The Finals were played using a 2-3-2 site format, where the first two and last two games are held at the team with home court advantage. This is only used in the Finals, all other playoff series are held in a 2-2-1-1-1 format (the team with home court advantage starts).
Payton and Malone also added to the publicity of the Finals. Perennial All-Stars who had both previously reached the Finals, Payton had led the Seattle SuperSonics there in 1996, while Malone had led the Utah Jazz there in 1997 and 1998. However, Michael Jordan and the Bulls denied their championship rings a total of three times. By the time of Jordan's retirement in 2003, the two veterans were aged and failed to lead their teams deep into the playoffs. Thus, this Finals series was seen as the last chance for two of the greatest players in NBA history to finally become NBA champions (Later on, Malone retired while Payton became a champion as a key bench player for the Miami Heat).
Considered to be a stunning upset by most of the NBA world, the Detroit Pistons managed to defeat the Lakers with imposing defense. Defensively clamping down on everyone but Bryant and O'Neal, the Pistons managed to hold everyone else to a total of 16 points.
The Pistons trailed the Lakers 41–40 at halftime, but a 10–4 surge capped by Billups's 3-pointer gave the Pistons the lead. O'Neal's foul trouble furthered the scoring gap, with the Pistons leading by 13 points early in the fourth quarter.
Tuesday, June 8, 2004, 15:04 at the Staples Center.
The second game was close throughout the first half, but in the third quarter Detroit would score 30 points, cutting the deficit 68–66. However, at the end of the fourth quarter, Kobe Bryant's 3-point shot at 2.1 seconds to go would tie the game at 89–89. The Lakers and Pistons would then go to overtime, with the Lakers outscoring the Pistons 10–2.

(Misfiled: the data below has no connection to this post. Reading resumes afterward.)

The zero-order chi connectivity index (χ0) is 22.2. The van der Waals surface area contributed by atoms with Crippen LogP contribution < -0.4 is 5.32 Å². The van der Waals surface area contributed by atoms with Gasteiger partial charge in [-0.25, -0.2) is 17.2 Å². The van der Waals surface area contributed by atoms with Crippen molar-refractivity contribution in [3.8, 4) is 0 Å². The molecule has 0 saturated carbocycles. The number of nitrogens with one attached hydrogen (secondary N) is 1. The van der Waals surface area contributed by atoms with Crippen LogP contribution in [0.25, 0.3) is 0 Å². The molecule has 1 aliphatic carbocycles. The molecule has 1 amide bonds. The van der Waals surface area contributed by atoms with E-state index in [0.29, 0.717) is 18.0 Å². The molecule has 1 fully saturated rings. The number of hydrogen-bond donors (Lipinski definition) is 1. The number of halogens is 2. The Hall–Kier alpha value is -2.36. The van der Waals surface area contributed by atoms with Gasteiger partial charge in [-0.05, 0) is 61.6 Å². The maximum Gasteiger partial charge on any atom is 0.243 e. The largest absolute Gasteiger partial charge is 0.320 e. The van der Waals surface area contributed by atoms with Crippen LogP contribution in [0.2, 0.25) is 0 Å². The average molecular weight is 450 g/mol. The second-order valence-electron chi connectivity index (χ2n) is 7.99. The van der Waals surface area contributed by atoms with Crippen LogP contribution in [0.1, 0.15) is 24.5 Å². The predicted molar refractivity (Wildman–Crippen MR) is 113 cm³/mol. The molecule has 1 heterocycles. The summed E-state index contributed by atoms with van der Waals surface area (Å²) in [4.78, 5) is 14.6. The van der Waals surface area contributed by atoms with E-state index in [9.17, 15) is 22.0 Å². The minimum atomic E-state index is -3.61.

The Pistons beat Los Angeles by 20 in their first NBA Finals appearance together at The Palace of Auburn Hills since 1989 to take a 2–1 lead in the series. The 68 points scored by the Lakers set a (post-shot clock) franchise record for the fewest number of points scored in a playoff game. (Even Jay Leno was upset, saying in his Tonight Show monologue: "68 points? 68 is a great score...if you're playing golf!")
Tuesday, June 15, 2004, 14:32 at The Palace of Auburn Hills.
In Game 5, the Pistons won their first championship since 1990, and Larry Brown finally won a title as an NBA head coach. The Pistons defense had overcome the high-scoring Laker offense, winning the game by 13, winning the series 4-1, and also ending a long Laker dynasty that lasted for many years. The game saw the end of Phil Jackson's first run as the coach (he returned for the 2005-06 season), and saw O'Neal, Payton, and Malone's last games in Laker uniforms (O'Neal and Payton were both acquired by the soon-to-be NBA Champions Miami Heat and Malone retired).